SAVAGING THE DARK
I am not I. This is not me. I haven’t come to this place, this end,
Connor’s green eyes watch me. His arms are above him, wrists handcuffed to the bed. I’ve had to gag him: one of his white T-shirts rolled up like a rope and tied tightly around his head, between his jaws. It must be terribly uncomfortable. I want to run to him, set him free, stroke his hair, weep on his shoulder, say,
He wears nothing but a pair of old shorts. They’re stained yellow. The color runs down the crotch of the shorts and onto the bed under him. The stain darkens the sheets, as if it were blood running out of him, not urine at all. Otherwise he’s naked, his skinny, hairless white chest quickly rising and falling, his pale legs splayed before him.
The bottoms of his feet are dirty, I notice. I slip the pistol into my belt and move to the bathroom, grab one of the faded old motel washcloths there. I run it under the cold water faucet for a moment, wring it out, and come back to him.
“Sweetheart? Let me wash your feet. They’re not clean.”
I crouch down but with an intake of breath he pulls his legs back.
“Come on,” I say. “Don’t be shy. You’re dirty.”
He studies me, his eyes wide. Sweat glistens on his skin. I reach out a hand—slowly, gently, as you might to a wounded bird. Finally he allows me to take his left foot in my hand. It smells, I notice, but I don’t mind, not really. I move the wet washcloth over the foot carefully, making no sudden moves. I don’t wish to frighten him. I’ve never wished to frighten him. Not once in my entire life.
I finish cleaning his foot and study it closely—the smooth uncalloused heel, the cute little toes.
Finally I put the foot down and reach to the other. He allows me to, doesn’t resist. I study the foot closely. A small blood streak on his heel. Black smears—dirt? oil?—along the arch. Bits of the motel’s shag carpet clinging, even tiny jagged pieces of plant.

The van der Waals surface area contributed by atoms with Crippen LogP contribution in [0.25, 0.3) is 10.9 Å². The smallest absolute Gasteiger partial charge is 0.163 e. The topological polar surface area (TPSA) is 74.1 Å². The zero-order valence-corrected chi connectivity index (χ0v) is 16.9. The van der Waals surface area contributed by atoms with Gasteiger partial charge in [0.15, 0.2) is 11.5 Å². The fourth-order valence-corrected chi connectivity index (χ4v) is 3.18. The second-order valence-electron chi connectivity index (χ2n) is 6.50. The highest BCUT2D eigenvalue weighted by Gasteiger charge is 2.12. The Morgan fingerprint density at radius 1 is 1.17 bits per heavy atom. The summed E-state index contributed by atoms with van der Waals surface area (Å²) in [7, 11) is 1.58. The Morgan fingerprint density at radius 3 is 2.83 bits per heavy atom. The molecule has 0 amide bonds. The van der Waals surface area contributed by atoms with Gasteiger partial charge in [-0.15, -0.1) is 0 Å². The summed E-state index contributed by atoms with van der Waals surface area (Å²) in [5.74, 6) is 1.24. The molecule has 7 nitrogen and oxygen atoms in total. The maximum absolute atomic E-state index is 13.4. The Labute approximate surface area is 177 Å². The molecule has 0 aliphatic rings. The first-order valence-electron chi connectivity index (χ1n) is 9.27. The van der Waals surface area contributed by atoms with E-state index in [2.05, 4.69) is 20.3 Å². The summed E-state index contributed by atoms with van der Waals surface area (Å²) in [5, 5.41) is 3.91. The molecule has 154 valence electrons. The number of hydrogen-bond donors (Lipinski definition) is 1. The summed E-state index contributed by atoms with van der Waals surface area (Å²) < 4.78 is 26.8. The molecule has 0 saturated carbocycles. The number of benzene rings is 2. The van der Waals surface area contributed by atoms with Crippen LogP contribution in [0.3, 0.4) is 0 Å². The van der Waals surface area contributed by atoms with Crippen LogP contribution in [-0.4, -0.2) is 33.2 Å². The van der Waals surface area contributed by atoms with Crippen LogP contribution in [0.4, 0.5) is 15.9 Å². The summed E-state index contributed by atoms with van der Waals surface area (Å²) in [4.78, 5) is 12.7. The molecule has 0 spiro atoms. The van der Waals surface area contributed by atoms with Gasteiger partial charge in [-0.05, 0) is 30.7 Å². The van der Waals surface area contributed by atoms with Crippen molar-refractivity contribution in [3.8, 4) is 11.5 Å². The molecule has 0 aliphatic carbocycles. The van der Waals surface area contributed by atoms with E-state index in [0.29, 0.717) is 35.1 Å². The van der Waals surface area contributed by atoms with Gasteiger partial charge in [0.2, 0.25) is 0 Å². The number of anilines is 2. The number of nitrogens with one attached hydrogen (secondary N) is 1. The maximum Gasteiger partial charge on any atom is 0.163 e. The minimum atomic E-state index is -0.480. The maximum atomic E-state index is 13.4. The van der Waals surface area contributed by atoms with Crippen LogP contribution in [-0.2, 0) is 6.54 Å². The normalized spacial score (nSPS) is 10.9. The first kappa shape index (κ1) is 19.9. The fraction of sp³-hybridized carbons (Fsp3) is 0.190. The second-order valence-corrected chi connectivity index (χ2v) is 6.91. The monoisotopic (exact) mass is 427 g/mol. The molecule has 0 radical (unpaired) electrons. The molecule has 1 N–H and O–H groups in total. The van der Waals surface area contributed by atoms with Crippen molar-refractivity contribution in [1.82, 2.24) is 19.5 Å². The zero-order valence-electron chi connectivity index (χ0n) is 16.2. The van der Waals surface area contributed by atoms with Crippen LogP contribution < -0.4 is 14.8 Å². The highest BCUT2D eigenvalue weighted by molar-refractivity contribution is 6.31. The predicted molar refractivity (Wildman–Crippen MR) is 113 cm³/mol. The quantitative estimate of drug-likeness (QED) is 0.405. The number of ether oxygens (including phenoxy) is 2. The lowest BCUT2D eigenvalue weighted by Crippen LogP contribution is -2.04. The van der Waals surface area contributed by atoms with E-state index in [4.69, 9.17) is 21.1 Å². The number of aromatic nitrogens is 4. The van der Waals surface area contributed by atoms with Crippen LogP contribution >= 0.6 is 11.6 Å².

I can tell from watching his eyes that he doesn’t trust me anymore, doesn’t believe I’ll do the right thing, doesn’t perceive that everything I’ve done has been for
It occurs to me that it’s been a very long time since I’ve seen Connor cry. He cried a lot, once. Now, no. I suspect he doesn’t want to give me the satisfaction, doesn’t wish to allow me to see him open and vulnerable. Connor is closed to me now. I know that. He doesn’t need to tell me. Yet my life is nothing without him, this eleven-year-old soul-stealer, this heart-thief.
I hear a car pulling up fast in the parking lot outside, tires on gravel, automobile doors slamming, voices. Through a slit in the curtain splinters of light play on the wall opposite us: red-blue, red-blue. There is no siren. I’d thought that there would be sirens. It’s quiet, really. I can hear their crunching footsteps and the static sounds of their car radios. How like a movie scene this is, a scene from some ’30s or ’40s crime picture by Fritz Lang or Raoul Walsh. I wonder if Connor realizes it as well.
Will they knock on the door? And if they do, will it be gentle, a meek little tapping like a shy child might make? Will a soft voice say,
Or will they not knock at all? Is that why they’re gathering out there so quietly? Waiting?